All 1 Selaine Saxby contributions to the Renters (Reform) Bill 2022-23

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Mon 23rd Oct 2023

Renters (Reform) Bill

Selaine Saxby Excerpts
2nd reading
Monday 23rd October 2023

(5 months, 3 weeks ago)

Commons Chamber
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Michael Gove Portrait Michael Gove
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My hon. Friend is absolutely right. Two of the less conspicuous but important parts of the Bill are the creation of the property portal and the role of the private rented sector ombudsman. If they work effectively, both should obviate the need for the court processes that the Chair of the Select Committee and my right hon. Friend the Member for New Forest West (Sir Desmond Swayne) have mentioned. The property portal should ensure that we can identify properties in the private rented sector whose landlords have not registered, and we can focus our enforcement action on them.

Selaine Saxby Portrait Selaine Saxby (North Devon) (Con)
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I welcome better protections for renters; in my constituency, swathes of constituents have been evicted so that landlords can flip their properties to become short-term holiday lets. Nationally, there may have been a growth in landlord numbers, but the Country Land and Business Association and the English housing survey both report that rural seats have seen a demise in landlord numbers of about 24%. In my constituency, we have lost 67% of our long-term landlords since the end of the pandemic. What steps will be taken to reverse the trend, so that long-term landlords come back into constituencies such as mine?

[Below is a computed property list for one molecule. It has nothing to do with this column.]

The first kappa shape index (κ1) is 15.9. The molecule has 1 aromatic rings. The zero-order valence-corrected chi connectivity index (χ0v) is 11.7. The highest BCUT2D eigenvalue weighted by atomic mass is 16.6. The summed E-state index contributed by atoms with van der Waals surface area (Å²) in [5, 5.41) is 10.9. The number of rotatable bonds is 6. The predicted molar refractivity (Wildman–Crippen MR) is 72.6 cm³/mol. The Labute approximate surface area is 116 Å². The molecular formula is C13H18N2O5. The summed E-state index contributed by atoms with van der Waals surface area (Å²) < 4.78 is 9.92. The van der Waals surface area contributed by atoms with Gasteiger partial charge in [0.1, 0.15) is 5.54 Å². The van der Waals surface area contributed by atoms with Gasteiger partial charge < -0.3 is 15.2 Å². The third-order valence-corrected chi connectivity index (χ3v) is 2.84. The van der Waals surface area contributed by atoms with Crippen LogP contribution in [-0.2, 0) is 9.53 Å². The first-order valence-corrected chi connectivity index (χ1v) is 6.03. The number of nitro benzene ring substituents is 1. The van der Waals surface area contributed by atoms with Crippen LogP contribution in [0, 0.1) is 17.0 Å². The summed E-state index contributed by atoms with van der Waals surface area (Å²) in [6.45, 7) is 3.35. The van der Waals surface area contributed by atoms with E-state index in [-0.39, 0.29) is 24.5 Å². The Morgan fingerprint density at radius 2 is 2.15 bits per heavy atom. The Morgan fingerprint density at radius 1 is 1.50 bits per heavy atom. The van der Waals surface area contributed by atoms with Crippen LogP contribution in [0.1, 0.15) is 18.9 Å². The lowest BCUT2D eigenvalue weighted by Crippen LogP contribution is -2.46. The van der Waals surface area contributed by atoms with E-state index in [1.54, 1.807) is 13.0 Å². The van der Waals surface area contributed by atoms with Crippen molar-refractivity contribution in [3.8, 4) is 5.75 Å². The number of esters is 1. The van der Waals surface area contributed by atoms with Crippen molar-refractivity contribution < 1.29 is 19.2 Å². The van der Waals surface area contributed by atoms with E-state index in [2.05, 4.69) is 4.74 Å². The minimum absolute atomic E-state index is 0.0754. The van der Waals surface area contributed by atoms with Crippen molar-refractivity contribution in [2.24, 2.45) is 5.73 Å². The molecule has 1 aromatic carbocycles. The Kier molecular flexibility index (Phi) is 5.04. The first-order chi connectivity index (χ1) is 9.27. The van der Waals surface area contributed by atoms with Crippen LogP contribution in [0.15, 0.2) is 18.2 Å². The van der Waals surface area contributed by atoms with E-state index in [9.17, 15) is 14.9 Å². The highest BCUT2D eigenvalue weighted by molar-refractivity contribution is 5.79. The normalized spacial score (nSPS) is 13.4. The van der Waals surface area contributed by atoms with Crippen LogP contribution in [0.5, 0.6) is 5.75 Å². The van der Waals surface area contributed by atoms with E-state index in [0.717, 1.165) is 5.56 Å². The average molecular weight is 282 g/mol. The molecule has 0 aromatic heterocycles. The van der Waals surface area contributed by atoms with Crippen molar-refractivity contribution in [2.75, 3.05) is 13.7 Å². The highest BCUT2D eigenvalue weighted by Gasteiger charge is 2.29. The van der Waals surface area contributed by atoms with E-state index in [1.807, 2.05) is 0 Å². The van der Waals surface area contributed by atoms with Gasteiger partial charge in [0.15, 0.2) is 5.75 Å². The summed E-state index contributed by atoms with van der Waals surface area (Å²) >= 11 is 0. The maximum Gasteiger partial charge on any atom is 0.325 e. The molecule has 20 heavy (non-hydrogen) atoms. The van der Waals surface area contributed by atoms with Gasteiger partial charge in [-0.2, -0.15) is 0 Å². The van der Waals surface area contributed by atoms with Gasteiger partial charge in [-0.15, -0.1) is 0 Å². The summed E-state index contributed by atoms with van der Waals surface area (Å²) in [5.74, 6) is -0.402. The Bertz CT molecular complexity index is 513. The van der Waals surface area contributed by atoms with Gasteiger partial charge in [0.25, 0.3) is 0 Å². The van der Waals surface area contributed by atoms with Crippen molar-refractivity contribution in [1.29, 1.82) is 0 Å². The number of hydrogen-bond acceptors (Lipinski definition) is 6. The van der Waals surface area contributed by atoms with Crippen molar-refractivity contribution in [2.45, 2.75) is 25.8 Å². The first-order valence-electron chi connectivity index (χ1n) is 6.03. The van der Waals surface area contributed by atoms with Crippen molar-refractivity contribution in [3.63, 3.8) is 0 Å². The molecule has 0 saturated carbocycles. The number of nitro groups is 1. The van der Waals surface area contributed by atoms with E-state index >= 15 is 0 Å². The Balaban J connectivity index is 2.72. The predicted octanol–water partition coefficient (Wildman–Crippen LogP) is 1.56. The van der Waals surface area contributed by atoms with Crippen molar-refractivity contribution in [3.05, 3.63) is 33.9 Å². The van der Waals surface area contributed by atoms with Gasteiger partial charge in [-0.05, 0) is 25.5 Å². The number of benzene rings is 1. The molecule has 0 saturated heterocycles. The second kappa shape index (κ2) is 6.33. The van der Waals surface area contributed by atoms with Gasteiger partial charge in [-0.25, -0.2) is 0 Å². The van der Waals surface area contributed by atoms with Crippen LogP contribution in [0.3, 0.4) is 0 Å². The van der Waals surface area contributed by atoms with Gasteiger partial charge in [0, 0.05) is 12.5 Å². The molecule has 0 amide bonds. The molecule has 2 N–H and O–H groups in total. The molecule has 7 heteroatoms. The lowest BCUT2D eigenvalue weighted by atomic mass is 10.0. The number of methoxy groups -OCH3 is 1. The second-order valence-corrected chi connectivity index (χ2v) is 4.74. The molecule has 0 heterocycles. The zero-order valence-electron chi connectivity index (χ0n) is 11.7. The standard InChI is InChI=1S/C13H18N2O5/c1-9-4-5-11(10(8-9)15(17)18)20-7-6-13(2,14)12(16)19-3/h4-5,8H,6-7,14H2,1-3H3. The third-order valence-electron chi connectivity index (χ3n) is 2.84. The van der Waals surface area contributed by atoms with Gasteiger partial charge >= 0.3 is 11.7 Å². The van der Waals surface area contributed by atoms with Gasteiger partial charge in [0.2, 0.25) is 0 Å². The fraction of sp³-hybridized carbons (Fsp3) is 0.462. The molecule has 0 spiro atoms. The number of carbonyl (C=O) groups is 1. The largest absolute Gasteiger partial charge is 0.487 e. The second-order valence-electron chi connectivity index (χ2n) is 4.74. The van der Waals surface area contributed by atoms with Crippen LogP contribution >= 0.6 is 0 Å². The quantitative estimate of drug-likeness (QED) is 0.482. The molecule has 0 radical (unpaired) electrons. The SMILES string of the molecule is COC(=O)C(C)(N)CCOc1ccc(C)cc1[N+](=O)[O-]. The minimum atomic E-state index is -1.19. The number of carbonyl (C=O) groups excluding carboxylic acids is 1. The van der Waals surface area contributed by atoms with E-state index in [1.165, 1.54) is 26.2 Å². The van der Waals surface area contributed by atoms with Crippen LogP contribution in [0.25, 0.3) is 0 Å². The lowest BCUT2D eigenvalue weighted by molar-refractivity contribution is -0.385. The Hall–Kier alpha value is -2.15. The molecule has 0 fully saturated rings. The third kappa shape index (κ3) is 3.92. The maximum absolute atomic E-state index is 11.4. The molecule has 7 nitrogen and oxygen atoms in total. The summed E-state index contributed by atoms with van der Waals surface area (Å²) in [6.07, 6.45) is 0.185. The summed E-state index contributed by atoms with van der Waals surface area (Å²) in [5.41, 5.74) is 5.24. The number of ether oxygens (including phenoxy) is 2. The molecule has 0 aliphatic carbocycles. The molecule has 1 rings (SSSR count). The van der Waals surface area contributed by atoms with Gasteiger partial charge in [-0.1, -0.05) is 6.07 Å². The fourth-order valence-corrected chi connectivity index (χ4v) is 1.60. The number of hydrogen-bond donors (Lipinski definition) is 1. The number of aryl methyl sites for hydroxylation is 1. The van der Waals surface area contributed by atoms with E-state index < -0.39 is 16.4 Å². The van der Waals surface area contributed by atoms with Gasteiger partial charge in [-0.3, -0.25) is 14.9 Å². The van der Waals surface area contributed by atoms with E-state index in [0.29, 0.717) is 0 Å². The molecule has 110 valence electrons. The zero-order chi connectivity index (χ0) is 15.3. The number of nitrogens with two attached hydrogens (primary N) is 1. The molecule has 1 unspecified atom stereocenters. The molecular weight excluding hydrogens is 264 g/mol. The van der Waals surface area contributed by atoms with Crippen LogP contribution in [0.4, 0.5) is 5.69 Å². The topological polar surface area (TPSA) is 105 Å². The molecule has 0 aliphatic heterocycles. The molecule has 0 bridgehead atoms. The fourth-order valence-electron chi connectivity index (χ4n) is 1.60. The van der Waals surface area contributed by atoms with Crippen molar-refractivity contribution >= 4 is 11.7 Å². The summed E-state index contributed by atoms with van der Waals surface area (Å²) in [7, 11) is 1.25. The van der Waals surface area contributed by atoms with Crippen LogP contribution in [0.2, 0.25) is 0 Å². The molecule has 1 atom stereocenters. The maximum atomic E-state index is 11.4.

Michael Gove Portrait Michael Gove
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What I would like to see in my hon. Friend’s constituency and so many others is an increase in housing overall—houses for social rent, for private rent and, above all, for people to own. As the hon. Member for Westmorland and Lonsdale (Tim Farron) pointed out, there is a particular challenge in the very attractive parts of the country, such as those my hon. Friend represents, that attract tourism.

There has been a phenomenon whereby houses that would have been available for rent to the local community have been Airbnb-ised, although not just through that company. They have been turned into short-term lets and effectively been operating as shadow B&Bs or shadow hotels. There is nothing wrong—there is everything right—with making sure that we utilise property as efficiently as possible, but that has created percussive and deleterious consequences in some areas. That is why we are consulting on both using the planning system and also, with our colleagues in the Department for Culture, Media and Sport, a form of registration to ensure that the situation works. Ultimately, however, the challenge is increasing supply overall.